Sean Murray, the man behind Hello Games and No Man's Sky, has posted a message to the community on the company website, claiming the team are "desperate to communicate better" and announcing the first season of weekly content coming soon.
To be fair, it was not the community who ceased all communication to begin with, but can anyone really blame Hello Games? The company was 15 strong at the time No Man's Sky launched but the events that followed warranted an EA style PR department, which is far more manpower than the entire Hello Games could muster, probably several times over.
And of course, there was the issue of working on No Man's Sky, a no small task that Hello Games performed religiously, polishing the game towards Murray's final vision one update at a time. "Whilst I couldn't be prouder of the team, I personally made mistakes", says Murray and adds that "the intensity and drama of launch left no room for communication with the community".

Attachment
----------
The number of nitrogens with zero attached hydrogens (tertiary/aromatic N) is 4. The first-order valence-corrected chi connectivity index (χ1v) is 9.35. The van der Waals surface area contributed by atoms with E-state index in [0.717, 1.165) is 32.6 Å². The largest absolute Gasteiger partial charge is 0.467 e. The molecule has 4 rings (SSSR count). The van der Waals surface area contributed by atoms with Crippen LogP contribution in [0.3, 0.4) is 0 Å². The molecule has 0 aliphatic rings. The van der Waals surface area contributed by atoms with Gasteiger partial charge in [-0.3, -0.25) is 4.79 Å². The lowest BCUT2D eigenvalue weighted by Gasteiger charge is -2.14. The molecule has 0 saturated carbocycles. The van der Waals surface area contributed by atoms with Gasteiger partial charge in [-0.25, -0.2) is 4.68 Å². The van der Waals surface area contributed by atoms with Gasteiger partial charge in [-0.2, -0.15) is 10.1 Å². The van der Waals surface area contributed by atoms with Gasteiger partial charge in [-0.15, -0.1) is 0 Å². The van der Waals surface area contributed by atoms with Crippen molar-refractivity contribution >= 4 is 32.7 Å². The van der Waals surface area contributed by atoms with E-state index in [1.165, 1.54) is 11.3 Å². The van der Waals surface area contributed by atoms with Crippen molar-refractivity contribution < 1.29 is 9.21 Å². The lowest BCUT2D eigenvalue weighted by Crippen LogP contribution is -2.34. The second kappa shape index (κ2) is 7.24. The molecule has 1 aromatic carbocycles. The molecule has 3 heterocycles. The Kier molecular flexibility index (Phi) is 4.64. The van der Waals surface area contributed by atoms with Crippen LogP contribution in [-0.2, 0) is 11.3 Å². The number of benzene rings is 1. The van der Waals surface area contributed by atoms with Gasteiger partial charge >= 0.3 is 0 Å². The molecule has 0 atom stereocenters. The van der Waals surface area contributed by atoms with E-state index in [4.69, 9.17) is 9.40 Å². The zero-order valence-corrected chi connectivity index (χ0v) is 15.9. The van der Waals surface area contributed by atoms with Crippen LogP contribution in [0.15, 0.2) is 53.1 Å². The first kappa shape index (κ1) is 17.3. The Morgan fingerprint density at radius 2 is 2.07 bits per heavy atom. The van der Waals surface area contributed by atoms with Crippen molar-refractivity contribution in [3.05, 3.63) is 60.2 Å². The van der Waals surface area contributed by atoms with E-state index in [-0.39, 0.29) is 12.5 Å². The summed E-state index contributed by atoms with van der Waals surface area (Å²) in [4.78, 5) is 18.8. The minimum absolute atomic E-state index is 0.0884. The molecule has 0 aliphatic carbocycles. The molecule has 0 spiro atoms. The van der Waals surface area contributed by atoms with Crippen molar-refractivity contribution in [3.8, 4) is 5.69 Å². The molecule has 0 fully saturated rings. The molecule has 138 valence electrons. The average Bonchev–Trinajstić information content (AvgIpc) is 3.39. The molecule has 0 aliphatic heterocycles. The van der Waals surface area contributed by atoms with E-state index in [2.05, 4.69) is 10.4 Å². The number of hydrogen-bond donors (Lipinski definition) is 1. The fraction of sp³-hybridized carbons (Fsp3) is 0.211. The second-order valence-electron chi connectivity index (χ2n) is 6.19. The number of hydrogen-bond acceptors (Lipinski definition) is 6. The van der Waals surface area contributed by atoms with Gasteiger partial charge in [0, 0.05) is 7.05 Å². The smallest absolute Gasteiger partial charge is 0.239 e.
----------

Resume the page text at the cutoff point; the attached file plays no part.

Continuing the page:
No Man's Sky developer is adamant to change this though, announcing that the long awaited Next will be followed by the game's "first season of weekly content and community events". Note that the event will be free for all players and there are no microtransactions involved.
Until then though, No Man's Sky has received the , which focuses on the most interesting parts of the in-game Euclid Galaxy. By the way, these points of interest have been nominated by players and there's still time to make Hello Games' survey if you're interested.
Interestingly, Murray mentioned that everyone who bought Atlas Rises, which came out about a year after No Man's Sky has hit the market, have played for 45 hours on average and 90 per cent of them reviewed the game positively.
This as you know is in sharp contrast to what most outlets reported, with some claiming insane refund rates, even though in retrospect - No Man's Sky has done impressively well all things considering. Murray discussed the entire drama at length in a recent , claiming it was never the flop the press made it out to be.